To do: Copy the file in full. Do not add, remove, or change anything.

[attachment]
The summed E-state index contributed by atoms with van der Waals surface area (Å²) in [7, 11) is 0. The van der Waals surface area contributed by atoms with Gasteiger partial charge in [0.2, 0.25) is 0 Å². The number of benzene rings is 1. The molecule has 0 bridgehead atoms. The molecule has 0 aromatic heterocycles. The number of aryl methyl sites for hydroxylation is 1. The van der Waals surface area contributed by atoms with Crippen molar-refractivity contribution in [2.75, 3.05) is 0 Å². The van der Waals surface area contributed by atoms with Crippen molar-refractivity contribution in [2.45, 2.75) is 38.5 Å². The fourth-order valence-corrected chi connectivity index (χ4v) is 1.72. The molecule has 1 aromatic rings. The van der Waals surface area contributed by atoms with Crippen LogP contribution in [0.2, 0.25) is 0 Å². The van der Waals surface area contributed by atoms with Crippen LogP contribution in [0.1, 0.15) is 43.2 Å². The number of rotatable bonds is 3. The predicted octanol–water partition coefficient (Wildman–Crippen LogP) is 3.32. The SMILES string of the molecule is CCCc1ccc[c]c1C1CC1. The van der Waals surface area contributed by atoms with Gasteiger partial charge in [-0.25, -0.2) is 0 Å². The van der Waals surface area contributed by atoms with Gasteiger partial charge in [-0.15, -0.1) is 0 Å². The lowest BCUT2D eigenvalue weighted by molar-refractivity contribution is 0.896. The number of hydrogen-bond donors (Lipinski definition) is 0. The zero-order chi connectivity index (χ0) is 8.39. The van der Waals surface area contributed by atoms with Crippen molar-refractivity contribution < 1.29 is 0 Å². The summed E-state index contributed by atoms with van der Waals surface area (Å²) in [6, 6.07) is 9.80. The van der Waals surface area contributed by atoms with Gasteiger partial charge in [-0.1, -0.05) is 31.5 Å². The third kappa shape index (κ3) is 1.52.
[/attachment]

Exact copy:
The summed E-state index contributed by atoms with van der Waals surface area (Å²) in [7, 11) is 0. The van der Waals surface area contributed by atoms with Gasteiger partial charge in [0.2, 0.25) is 0 Å². The number of benzene rings is 1. The molecule has 0 bridgehead atoms. The molecule has 0 aromatic heterocycles. The number of aryl methyl sites for hydroxylation is 1. The van der Waals surface area contributed by atoms with Crippen molar-refractivity contribution in [2.75, 3.05) is 0 Å². The van der Waals surface area contributed by atoms with Crippen molar-refractivity contribution in [2.45, 2.75) is 38.5 Å². The fourth-order valence-corrected chi connectivity index (χ4v) is 1.72. The molecule has 1 aromatic rings. The van der Waals surface area contributed by atoms with Crippen LogP contribution in [0.2, 0.25) is 0 Å². The van der Waals surface area contributed by atoms with Crippen LogP contribution in [0.1, 0.15) is 43.2 Å². The number of rotatable bonds is 3. The predicted octanol–water partition coefficient (Wildman–Crippen LogP) is 3.32. The SMILES string of the molecule is CCCc1ccc[c]c1C1CC1. The van der Waals surface area contributed by atoms with Gasteiger partial charge in [-0.25, -0.2) is 0 Å². The van der Waals surface area contributed by atoms with Gasteiger partial charge in [-0.15, -0.1) is 0 Å². The lowest BCUT2D eigenvalue weighted by molar-refractivity contribution is 0.896. The number of hydrogen-bond donors (Lipinski definition) is 0. The zero-order chi connectivity index (χ0) is 8.39. The van der Waals surface area contributed by atoms with Crippen molar-refractivity contribution < 1.29 is 0 Å². The summed E-state index contributed by atoms with van der Waals surface area (Å²) in [6, 6.07) is 9.80. The van der Waals surface area contributed by atoms with Gasteiger partial charge in [-0.1, -0.05) is 31.5 Å². The third kappa shape index (κ3) is 1.52.